gms | German Medical Science

83rd Annual Meeting of the German Society of Oto-Rhino-Laryngology, Head and Neck Surgery

German Society of Oto-Rhino-Laryngology, Head and Neck Surgery

16.05. - 20.05.2012, Mainz

Endoscopic management of skull base destructing mucoceles

Meeting Abstract

  • corresponding author presenting/speaker Martin Wagenmann - HNO-Klinik, Universitätsklinikum, Düsseldorf, Germany
  • Christian Plettenberg - HNO-Klinik, Universitätsklinikum, Düsseldorf, Germany
  • Kathrin Scheckenbach - HNO-Klinik, Universitätsklinikum, Düsseldorf, Germany
  • Simone Lomberg - HNO-Klinik, Universitätsklinikum, Düsseldorf, Germany
  • Thomas Klenzner - HNO-Klinik, Universitätsklinikum, Düsseldorf, Germany
  • Jörg Schipper - HNO-Klinik, Universitätsklinikum, Düsseldorf, Germany

German Society of Oto-Rhino-Laryngology, Head and Neck Surgery. 83rd Annual Meeting of the German Society of Oto-Rhino-Laryngology, Head and Neck Surgery. Mainz, 16.-20.05.2012. Düsseldorf: German Medical Science GMS Publishing House; 2012. Doc12hno56

DOI: 10.3205/12hno56, URN: urn:nbn:de:0183-12hno563

Published: July 23, 2012

© 2012 Wagenmann et al.
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Outline

Text

Introduction: Mucoceles develop after obstruction of an ostium of a paranasal sinus and after years or decades of development they cause osteolysis. Rarely this leads to destruction of the skull base. The only causal therapy is surgery. Traditionally, these procedures were performed externally.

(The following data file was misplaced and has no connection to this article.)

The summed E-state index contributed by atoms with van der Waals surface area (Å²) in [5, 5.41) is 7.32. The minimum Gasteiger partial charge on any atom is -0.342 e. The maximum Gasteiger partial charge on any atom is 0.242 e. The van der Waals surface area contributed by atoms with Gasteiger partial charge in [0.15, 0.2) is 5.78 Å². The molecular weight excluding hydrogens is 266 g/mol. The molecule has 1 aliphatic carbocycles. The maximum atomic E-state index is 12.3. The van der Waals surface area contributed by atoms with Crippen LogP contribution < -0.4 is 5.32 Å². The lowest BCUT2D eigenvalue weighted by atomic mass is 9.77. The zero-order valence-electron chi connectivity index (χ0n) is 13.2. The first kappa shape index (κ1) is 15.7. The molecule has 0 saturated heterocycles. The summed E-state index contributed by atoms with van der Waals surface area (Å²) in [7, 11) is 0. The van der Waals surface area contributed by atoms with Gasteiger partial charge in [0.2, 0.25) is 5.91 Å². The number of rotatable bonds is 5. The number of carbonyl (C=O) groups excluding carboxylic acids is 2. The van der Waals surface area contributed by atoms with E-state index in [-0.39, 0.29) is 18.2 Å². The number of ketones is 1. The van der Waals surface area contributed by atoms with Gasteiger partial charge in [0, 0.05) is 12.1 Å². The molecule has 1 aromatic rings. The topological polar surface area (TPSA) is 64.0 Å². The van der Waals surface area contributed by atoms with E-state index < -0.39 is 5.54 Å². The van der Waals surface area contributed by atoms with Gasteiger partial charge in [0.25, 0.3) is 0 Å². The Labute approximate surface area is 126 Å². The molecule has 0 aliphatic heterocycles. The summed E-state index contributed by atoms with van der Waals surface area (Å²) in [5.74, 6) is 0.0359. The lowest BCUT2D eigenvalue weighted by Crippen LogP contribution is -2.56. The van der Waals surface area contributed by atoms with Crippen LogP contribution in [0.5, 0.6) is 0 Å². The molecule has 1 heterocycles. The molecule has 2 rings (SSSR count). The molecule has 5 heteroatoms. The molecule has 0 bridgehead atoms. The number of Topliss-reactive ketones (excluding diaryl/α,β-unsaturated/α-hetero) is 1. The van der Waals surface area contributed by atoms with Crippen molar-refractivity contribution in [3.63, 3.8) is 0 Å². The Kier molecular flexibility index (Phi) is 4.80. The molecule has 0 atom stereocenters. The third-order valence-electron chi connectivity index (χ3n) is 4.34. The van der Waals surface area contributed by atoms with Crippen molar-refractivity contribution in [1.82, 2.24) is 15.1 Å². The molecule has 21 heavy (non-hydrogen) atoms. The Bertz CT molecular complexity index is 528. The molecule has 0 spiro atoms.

Methods: We describe 12 cases of skull base destructing mucoceles that were operated in our department in the last years.

Results: In 10 cases endoscopic operations were performed and the mucoceles were not resected but marsupialized. Intraoperative navigation systems were used in all procedures. Defects of the sphenoid sinus were detected in 7 patients, and defects of the frontal sinus in 3 patients. One case of intraoperative CSF-leak was observed that could be reconstructed endoscopically. No postoperative complications were noted. During the follow-up period of 1–6 years, one mucocele recurrence (10 months after surgery) was recognized and once again endoscopically operated. Two patients had external operations due to a far lateral localization of the mucoceles in the frontal sinus which made an endoscopic approach technically impossible.

Conclusions: From our point of view, external approaches to skull base destructing mucoceles are only indicated if an endoscopic technique is not feasible due to the localization of the mucocele. Special attention should be given intraoperatively to a wide opening of the mucocele to avoid recurrences. Complete resection of mucoceles is not only superfluous but also counterproductive since it increases the risk of dural injury. The surgical morbidity can reduced by endoscopic approaches without increasing the frequency of complications or recurrences.